Does it matter? Could we manage without a manufacturing sector at all? In theory, yes. In practice, almost certainly no.

The relative decline of manufacturing, for a start, skews regional imbalances in Britain even further. London and southeast England has its share of manufacturing activity, but as part of a diversified economy. In too many regions in Britain the gap left by declining manufacturing has not been filled, or it has been partly filled by an expanded state. Figures earlier this year showed that in some northern regions the public sector accounts for some 60% of gross domestic product.

New projections from Experian Business Strategies, covering the period 2005-15, show a clear north-south split in growth prospects. The fastest-growing parts of Britain will be Bedfordshire, Berkshire, Buckinghamshire, Hertfordshire, inner London and Oxfordshire. The slowest growing will include large areas of Scotland, the Tees Valley and Durham, Cumbria and Merseyside.

Trade is another concern. Even in reduced circumstances manufacturing industry managed to export at the annual equivalent of £167 billion in the first half of this year. Manufacturers still account for more than half, 55%, of Britain’s total exports of goods and services. The further that manufacturing declines the bigger would be the hole at the heart of the balance of payments. Manufactured imports are running at an annual rate of £209 billion.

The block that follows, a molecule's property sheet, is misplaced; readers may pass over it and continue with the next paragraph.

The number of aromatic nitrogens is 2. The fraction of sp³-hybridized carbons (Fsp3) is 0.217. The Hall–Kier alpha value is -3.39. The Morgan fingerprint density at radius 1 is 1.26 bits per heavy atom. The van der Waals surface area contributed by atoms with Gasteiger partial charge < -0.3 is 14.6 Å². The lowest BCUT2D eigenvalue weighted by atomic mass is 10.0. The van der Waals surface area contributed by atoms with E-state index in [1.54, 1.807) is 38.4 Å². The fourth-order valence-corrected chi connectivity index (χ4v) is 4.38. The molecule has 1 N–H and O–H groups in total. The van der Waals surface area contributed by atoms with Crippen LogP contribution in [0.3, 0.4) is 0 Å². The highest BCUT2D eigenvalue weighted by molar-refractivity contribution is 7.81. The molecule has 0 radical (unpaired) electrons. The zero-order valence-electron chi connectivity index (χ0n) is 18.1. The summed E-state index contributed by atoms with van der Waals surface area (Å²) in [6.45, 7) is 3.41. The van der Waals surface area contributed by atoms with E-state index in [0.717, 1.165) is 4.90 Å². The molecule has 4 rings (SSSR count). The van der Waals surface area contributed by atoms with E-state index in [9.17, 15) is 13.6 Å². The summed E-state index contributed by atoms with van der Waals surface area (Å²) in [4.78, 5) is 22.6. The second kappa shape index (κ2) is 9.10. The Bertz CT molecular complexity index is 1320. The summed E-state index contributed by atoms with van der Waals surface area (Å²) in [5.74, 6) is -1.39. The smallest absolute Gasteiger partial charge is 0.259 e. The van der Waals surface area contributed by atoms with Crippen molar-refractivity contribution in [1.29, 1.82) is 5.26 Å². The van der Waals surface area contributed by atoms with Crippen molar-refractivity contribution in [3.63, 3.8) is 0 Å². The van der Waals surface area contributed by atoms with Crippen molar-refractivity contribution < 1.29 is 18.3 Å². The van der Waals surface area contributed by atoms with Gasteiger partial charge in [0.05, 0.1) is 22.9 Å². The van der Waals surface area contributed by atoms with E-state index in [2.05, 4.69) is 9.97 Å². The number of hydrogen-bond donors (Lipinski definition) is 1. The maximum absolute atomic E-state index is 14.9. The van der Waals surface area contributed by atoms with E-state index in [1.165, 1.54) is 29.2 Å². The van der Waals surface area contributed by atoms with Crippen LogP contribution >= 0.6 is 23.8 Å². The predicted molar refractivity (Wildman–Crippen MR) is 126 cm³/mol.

Economies are, of course, always in a state of flux. The 10 industries identified by the Office for National Statistics (ONS) as having declined most sharply — man-made fibres, non-ferrous metals, insulated wire and cable, leather goods, textile fibres, clothing and fur, footwear, knitted goods, iron and steel and coal extraction — mainly belong to another age.

But these are not necessarily being replaced by the kind of activities we need to develop to compete in the future. Michael Saunders of Citigroup makes the point that in the period 1992-97 there was a clear shift in manufacturing to high-technology activity. In the period since then, however, high-technology manufacturing has declined at a faster rate than its medium and low-tech equivalents.

Britain is still doing well when it comes to knowledge-intensive services. The ONS’s list of the top 10 expanding areas — computer services, other business services, insurance and pension funds, recreational services, owning and dealing in property, letting of dwellings, market research and management consultancy, construction, hotels and catering, and retailing — is fairly healthy, although at least two are reflections of the long housing boom.

The question is whether we can compete in high value-added activities in the future. In manufacturing that battle appears to have been lost. In services that will depend, as Saunders notes, on Labour’s success in keeping Britain competitive when it comes to taxes, regulation and labour-market flexibility. Sadly, that battle may be being lost too.

PS: Do we gain as a nation from having Peter Mandelson represent us in trade negotiations? For years, since Brussels acquired “competence” over trade, we have endured successive European trade commissioners playing the Common Agricultural Policy card to block trade liberalisation.